Thursday, November 17, 2011

Yolo and Solano leaders chart way for ag

Agriculture has been, is and will continue to be king in Yolo and Solano counties, but most people don’t understand that, industry leaders said Wednesday at a joint economic summit.

More than 100 politicians, farmers, professors, bankers and government employees met Wednesday at UC Davis to talk about the challenges facing the region’s $2.5 billion industry and how the two counties could pool their collective might to advance their interests.

Educating people will be key, they said.

“It’s important to dispel the myth that agriculture is a small part of the economy” or that agriculture equals farmers laboring in the field, said Dan Sumner of the UC Agricultural Issues Center, which is housed on the UCD campus.

Agriculture was a $2.5 billion business for the two counties last year, a sum almost evenly divided across a variety of sectors that include farming, processing, administrative support and distribution.

It could be an even bigger part of California’s economy, said Glenda Humiston, state director for the U.S. Department of Agriculture’s Rural Development Program.

If leaders like the ones at Wednesday’s meeting create a statewide agriculture plan, Humiston said agriculture could add 182,000 jobs in five years. The average worker would make $24 an hour.

More than 14 million workers had jobs in California last month, according to data from the state’s Employment Development Department. That’s up 140,000 since 2011.

Despite misconceptions that all ag jobs are on the farm, 65 percent of the estimated 182,000 uptick would crop up in and around cities, not farms, she added.

“The second you start talking about agriculture, (urban and suburban residents) get this glaze over their eyes,” Humiston said. “They have an image of Ma and Pa Kettle holding a pitchfork somewhere. They don’t get this.”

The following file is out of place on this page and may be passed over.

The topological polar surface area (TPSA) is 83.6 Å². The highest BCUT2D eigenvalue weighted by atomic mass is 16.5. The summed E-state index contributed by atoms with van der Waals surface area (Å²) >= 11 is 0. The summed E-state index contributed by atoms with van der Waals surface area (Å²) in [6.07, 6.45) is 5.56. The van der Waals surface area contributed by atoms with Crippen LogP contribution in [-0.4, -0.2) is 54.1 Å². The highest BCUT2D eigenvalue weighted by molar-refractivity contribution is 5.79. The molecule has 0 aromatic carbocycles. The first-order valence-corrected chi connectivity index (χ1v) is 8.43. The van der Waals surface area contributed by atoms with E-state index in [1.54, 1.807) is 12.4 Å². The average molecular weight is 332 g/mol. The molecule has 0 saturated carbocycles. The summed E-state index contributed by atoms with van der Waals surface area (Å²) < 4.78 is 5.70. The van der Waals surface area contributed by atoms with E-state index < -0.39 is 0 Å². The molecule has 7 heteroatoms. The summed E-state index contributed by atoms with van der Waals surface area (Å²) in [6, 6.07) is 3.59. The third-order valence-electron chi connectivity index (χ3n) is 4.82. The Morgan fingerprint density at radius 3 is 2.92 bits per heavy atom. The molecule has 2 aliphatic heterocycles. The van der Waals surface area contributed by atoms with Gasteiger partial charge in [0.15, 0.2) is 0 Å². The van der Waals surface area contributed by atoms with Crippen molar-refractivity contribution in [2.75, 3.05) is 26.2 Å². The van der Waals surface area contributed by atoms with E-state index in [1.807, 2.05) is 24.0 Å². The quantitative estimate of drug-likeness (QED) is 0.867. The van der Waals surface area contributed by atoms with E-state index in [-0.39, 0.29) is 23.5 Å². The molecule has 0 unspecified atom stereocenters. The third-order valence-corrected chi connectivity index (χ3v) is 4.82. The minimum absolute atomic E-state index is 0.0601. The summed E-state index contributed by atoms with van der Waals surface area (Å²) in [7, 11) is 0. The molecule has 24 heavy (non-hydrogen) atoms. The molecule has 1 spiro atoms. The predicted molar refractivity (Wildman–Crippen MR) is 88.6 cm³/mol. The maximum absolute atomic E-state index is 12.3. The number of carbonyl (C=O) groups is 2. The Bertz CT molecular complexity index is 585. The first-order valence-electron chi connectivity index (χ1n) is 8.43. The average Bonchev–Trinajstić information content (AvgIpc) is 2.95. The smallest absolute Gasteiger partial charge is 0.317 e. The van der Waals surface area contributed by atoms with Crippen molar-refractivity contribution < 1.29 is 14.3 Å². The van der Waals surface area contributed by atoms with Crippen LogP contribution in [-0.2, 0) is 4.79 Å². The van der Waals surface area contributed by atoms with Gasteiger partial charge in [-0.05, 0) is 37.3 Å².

Farm jobs would increase, sure, she said, but many more would sprout to support the raw products coming off the field, including work in light manufacturing, management, distribution, logistics, packaging and marketing.

“These are not farmworker jobs; these are head-of-household jobs.”

Most of the two counties’ ag jobs are already off the farm, according to data presented by Doug Henton, CEO and chairman of Collaborative Economics.

About 15,500 people work in agriculture in Yolo and Solano. Roughly 3,500 grow crops on the farm while the remaining workers are involved “in all those activities between that farm and that fork,” Henton said.

There are many links in the food supply chain, Humiston said, warning the leaders not to fixate on a single link. That’s what Sonoma County did when it homed in on creating a central cold storage where farmers could store their wares and restaurants could come to pick it up.

But that’s only a speck in a complex game of connect-the-dots, she continued. “How is that food getting to the aggregation hub? What will it do once it’s there? You going to put it in boxes? Wash it? Where is it going? Who’s the customer?

“We’ve got to recognize these food systems we’re talking about are very, very complex,” she said. “It’s not simply an aggregation hub.”

Next steps include promoting agriculture, figuring out way to fill in gaps in the food supply chain, like processing plants, and redoubling efforts to preserve ag land.

Yolo County Supervisors Don Saylor and Duane Chamberlain plan to serve as emissaries to the Solano County Board of Supervisors by presenting Wednesday’s action plan. Solano County Supervisor Mike Reagan will do the same in Yolo.

“The counties have been working together without regard to artificial, manmade political boundaries for forever,” Reagan said. There’s a lot more work we can do to take advantage of the tremendous potential we have in this area.”

— Reach Jonathan Edwards at or (530) 747-8052. Follow him on Twitter at @jon__edwards

Solano, Yolo counties hope to further build ag industry

By Melissa Murphy / The Reporter Posted: 11/17/2011 01:03:02 AM PST

Adding value to agriculture is the goal for Solano and Yolo county leaders looking to build on an economic asset already in the region.
That goal was the topic of discussion Wednesday during the first Solano and Yolo joint economic summit at the University of California, Davis.